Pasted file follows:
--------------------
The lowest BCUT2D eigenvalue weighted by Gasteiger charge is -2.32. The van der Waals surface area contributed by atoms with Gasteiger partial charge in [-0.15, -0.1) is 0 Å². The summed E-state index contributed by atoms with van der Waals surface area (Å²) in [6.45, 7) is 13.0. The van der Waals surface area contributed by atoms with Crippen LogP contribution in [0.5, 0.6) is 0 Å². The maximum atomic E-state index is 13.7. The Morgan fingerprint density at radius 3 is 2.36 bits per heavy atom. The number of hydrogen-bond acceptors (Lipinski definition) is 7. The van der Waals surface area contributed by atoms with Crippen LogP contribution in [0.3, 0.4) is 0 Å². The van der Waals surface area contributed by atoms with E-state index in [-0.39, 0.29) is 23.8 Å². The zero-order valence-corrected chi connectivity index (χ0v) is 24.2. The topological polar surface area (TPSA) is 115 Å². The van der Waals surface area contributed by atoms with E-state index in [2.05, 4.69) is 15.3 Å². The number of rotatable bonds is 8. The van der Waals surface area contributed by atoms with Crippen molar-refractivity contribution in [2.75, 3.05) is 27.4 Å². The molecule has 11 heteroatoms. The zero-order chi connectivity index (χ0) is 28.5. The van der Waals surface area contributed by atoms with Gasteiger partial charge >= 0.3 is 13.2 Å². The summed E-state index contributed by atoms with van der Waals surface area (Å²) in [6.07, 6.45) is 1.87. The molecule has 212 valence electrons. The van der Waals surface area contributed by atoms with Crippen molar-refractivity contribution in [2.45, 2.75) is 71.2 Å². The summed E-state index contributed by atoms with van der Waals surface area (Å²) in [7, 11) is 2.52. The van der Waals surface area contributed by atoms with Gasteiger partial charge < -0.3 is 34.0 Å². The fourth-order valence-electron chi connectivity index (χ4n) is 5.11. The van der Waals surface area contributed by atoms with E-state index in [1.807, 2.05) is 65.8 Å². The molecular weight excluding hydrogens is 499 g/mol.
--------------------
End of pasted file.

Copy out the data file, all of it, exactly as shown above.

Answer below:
The lowest BCUT2D eigenvalue weighted by Gasteiger charge is -2.32. The van der Waals surface area contributed by atoms with Gasteiger partial charge in [-0.15, -0.1) is 0 Å². The summed E-state index contributed by atoms with van der Waals surface area (Å²) in [6.45, 7) is 13.0. The van der Waals surface area contributed by atoms with Crippen LogP contribution in [0.5, 0.6) is 0 Å². The maximum atomic E-state index is 13.7. The Morgan fingerprint density at radius 3 is 2.36 bits per heavy atom. The number of hydrogen-bond acceptors (Lipinski definition) is 7. The van der Waals surface area contributed by atoms with Crippen LogP contribution in [0.3, 0.4) is 0 Å². The van der Waals surface area contributed by atoms with E-state index in [-0.39, 0.29) is 23.8 Å². The zero-order valence-corrected chi connectivity index (χ0v) is 24.2. The topological polar surface area (TPSA) is 115 Å². The van der Waals surface area contributed by atoms with E-state index in [2.05, 4.69) is 15.3 Å². The number of rotatable bonds is 8. The van der Waals surface area contributed by atoms with Crippen molar-refractivity contribution in [2.75, 3.05) is 27.4 Å². The molecule has 11 heteroatoms. The zero-order chi connectivity index (χ0) is 28.5. The van der Waals surface area contributed by atoms with Gasteiger partial charge >= 0.3 is 13.2 Å². The summed E-state index contributed by atoms with van der Waals surface area (Å²) in [6.07, 6.45) is 1.87. The molecule has 212 valence electrons. The van der Waals surface area contributed by atoms with Crippen molar-refractivity contribution in [2.45, 2.75) is 71.2 Å². The summed E-state index contributed by atoms with van der Waals surface area (Å²) in [7, 11) is 2.52. The van der Waals surface area contributed by atoms with Gasteiger partial charge < -0.3 is 34.0 Å². The fourth-order valence-electron chi connectivity index (χ4n) is 5.11. The van der Waals surface area contributed by atoms with E-state index in [1.807, 2.05) is 65.8 Å². The molecular weight excluding hydrogens is 499 g/mol.